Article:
Writing the Other
November 23–24

November 23–24, 2019, 10 a.m. to 4 p.m.
University District, Seattle

Note: This workshop takes place over two days: a Saturday and a Sunday. It runs from 10 a.m. to 4 p.m. on both days.

Representation is fundamental to writing great fiction. Creating characters that reflect of the diversity of the world we all live in is important for all writers and creators of fictional narratives. But writers often find it difficult to represent people whose identities are very different from their own. This can lead to fear of getting it wrong — horribly, offensively wrong — and, in the face of that, some think it’s better to not even try.

In truth, it is possible to write characters who represent the “Other” sensitively and convincingly. In this 2-day seminar authors Nisi Shawl and K. Tempest Bradford will cover avoiding stereotypes and tropes in characterization, how to describe people from different backgrounds, building inclusive worlds, research, and more through lectures, discussions, and hands-on writing exercises.

Nisi Shawl is the author of Everfair and dozens of short stories, many of which can be found in the James Tiptree, Jr. Award-winning and World Fantasy Award-nominated collection Filter House. She is the co-editor of Stories for Chip and Strange Matings: Octavia E. Butler, Feminism, Science Fiction, and African American Voices. She edits reviews for The Cascadia Subduction Zone, a literary quarterly from Aqueduct Press. She is a founding member of the Carl Brandon Society and has served on the board for the Clarion West Writing Workshop. Nisi developed the Writing the Other workshop with Cynthia Ward, and has taught it for over a decade in person and online.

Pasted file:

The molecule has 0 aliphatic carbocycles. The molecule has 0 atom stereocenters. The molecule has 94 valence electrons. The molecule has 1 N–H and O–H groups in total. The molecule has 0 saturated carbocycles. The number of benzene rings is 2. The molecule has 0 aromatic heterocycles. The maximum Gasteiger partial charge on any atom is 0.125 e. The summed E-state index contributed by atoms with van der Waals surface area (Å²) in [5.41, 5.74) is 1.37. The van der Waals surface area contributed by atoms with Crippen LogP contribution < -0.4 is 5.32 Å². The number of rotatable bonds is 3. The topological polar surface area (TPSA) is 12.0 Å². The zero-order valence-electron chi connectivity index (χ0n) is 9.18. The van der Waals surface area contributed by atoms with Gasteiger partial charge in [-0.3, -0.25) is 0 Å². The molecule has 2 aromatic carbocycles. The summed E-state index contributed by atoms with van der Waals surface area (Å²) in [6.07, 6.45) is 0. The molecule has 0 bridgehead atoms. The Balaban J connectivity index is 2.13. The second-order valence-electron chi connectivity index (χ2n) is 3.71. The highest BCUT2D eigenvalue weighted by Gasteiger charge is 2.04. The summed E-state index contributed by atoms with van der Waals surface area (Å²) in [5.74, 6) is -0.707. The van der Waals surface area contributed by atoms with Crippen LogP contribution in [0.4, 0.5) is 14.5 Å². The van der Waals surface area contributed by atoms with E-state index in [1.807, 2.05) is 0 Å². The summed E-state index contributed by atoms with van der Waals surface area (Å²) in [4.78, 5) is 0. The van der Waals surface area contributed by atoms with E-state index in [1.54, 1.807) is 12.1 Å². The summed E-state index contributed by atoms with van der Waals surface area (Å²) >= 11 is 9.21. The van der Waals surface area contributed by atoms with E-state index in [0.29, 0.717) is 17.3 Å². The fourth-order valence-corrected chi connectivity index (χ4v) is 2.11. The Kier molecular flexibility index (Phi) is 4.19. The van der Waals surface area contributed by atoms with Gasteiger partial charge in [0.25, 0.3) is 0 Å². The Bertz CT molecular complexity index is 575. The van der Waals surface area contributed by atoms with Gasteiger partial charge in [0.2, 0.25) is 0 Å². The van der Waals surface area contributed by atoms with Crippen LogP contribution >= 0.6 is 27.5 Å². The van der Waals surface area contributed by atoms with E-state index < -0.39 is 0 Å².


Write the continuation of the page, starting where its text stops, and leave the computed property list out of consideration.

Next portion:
K. Tempest Bradford is a speculative fiction author, media critic, reviewer, and podcaster. Her fiction has appeared in award-winning magazines (Strange Horizons and Electric Velocipede) and best-selling anthologies (Diverse Energies, Federations, In the Shadow of the Towers). She has written about cultural appropriation and representation in fiction and media for NPR, io9, LitReactor, Tor.com, Chicks Dig Time Lords, Chicks Unravel Time, and others. She has been teaching classes for Writing the Other.com since 2015. Tempest volunteers for a number of nonprofit organizations and currently she serves on the board of the Carl Brandon Society, an organization dedicated to increasing racial and ethnic diversity in the production of and audience for speculative fiction.